## 8.17 Using Dates on an Axis

### 8.17.1 Problem

You want to use dates on an axis.

### 8.17.2 Solution

Map a column of class `Date` to the x- or y-axis. We’ll use the `economics` data set for this example:

``````economics
#> # A tibble: 574 × 6
#>   date         pce    pop psavert uempmed unemploy
#>   <date>     <dbl>  <dbl>   <dbl>   <dbl>    <dbl>
#> 1 1967-07-01  507. 198712    12.6     4.5     2944
#> 2 1967-08-01  510. 198911    12.6     4.7     2945
#> 3 1967-09-01  516. 199113    11.9     4.6     2958
#> 4 1967-10-01  512. 199311    12.9     4.9     3143
#> 5 1967-11-01  517. 199498    12.8     4.7     3066
#> 6 1967-12-01  525. 199657    11.8     4.8     3018
#> # ℹ 568 more rows``````

The column date is an object of class `Date`, and mapping it to x will produce the result shown in Figure 8.37:

``````ggplot(economics, aes(x = date, y = psavert)) +
geom_line()`````` Figure 8.37: Dates on the x-axis

### 8.17.3 Discussion

ggplot handles two kinds of time-related objects: dates (objects of class `Date`) and date-times (objects of class `POSIXt`). The difference between these is that `Date` objects represent dates and have a resolution of one day, while `POSIXt` objects represent moments in time and have a resolution of a fraction of a second.

Specifying the breaks is similar to with a numeric axis – the main difference is in specifying the sequence of dates to use. We’ll use a subset of the `economics` data, ranging from mid-1992 to mid-1993. If breaks aren’t specified, they will be automatically selected, as shown in Figure 8.38 (top):

``````library(dplyr)

# Take a subset of economics
econ_mod <- economics %>%
filter(date >= as.Date("1992-05-01") & date <  as.Date("1993-06-01"))

# Create the base plot, which does not specify the breaks
econ_plot <- ggplot(econ_mod, aes(x = date, y = psavert)) +
geom_line()

econ_plot``````

The breaks can be created by using the `seq()` function with starting and ending dates, and an interval (Figure 8.38, bottom):

``````# Specify breaks as a Date vector
datebreaks <- seq(as.Date("1992-06-01"), as.Date("1993-06-01"), by = "2 month")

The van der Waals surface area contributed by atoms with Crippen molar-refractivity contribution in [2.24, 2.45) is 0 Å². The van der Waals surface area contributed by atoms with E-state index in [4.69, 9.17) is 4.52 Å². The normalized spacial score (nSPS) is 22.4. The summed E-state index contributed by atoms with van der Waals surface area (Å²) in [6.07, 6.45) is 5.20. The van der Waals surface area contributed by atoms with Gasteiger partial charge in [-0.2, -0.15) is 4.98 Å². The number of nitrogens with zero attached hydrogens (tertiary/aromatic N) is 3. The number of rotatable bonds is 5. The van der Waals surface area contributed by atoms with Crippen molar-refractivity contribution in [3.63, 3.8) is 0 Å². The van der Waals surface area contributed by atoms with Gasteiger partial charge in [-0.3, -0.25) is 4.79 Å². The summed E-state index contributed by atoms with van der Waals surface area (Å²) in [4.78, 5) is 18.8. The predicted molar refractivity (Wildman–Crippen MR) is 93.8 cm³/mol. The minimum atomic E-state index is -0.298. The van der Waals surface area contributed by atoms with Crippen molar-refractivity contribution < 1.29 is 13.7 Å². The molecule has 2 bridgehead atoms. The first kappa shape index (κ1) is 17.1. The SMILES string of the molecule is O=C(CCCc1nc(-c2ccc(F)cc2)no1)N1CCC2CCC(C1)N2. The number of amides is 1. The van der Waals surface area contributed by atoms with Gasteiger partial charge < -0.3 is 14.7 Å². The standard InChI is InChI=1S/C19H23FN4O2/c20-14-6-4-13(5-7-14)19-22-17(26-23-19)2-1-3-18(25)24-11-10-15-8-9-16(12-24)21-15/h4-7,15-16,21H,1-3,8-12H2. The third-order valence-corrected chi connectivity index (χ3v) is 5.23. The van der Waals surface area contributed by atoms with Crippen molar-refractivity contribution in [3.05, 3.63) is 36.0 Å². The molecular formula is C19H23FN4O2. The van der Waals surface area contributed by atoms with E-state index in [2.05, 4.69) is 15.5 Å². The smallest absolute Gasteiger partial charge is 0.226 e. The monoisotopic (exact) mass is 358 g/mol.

# Use breaks, and rotate text labels
econ_plot +
scale_x_date(breaks = datebreaks) +
theme(axis.text.x = element_text(angle = 30, hjust = 1))``````  Figure 8.38: Top: with default breaks on the x-axis; bottom: with breaks specified

Notice that the formatting of the breaks changed. You can specify the formatting by using the `date_format()` function from the scales package. Here we’ll use `"%Y %b"`, which results in a format like `"1992 Jun"`, as shown in Figure 8.39:

``````library(scales)

econ_plot +
scale_x_date(breaks = datebreaks, labels = date_format("%Y %b")) +
theme(axis.text.x = element_text(angle = 30, hjust = 1))`````` Figure 8.39: Line graph with date format specified

Common date format options are shown in Table 8.1. They are to be put in a string that is passed to `date_format()`, and the format specifiers will be replaced with the appropriate values. For example, if you use `"%B %d, %Y"`, it will result in labels like “June 01, 1992”.

Table 8.1: Date format options
Option Description
`%Y` Year with century (2012)
`%y` Year without century (12)
`%m` Month as a decimal number (08)
`%b` Abbreviated month name in current locale (Aug)
`%B` Full month name in current locale (August)
`%d` Day of month as a decimal number (04)
`%U` Week of the year as a decimal number, with Sunday as the first day of the week (00–53)
`%W` Week of the year as a decimal number, with Monday as the first day of the week (00–53)
`%w` Day of week (0–6, Sunday is 0)
`%a` Abbreviated weekday name (Thu)
`%A` Full weekday name (Thursday)

Some of these items are specific to the computer’s locale. Months and days have different names in different languages (the examples here are generated with a US locale). You can change the locale with `Sys.setlocale()`. For example, this will change the date formatting to use an Italian locale:

``````# Mac and Linux
Sys.setlocale("LC_TIME", "it_IT.UTF-8")

# Windows
Sys.setlocale("LC_TIME", "italian")``````

Note that the locale names may differ between platforms, and your computer must have support for the locale installed at the operating system level.

See `?Sys.setlocale` for more about setting the locale.
See `?strptime` for information about converting strings to dates, and for information about formatting the date output.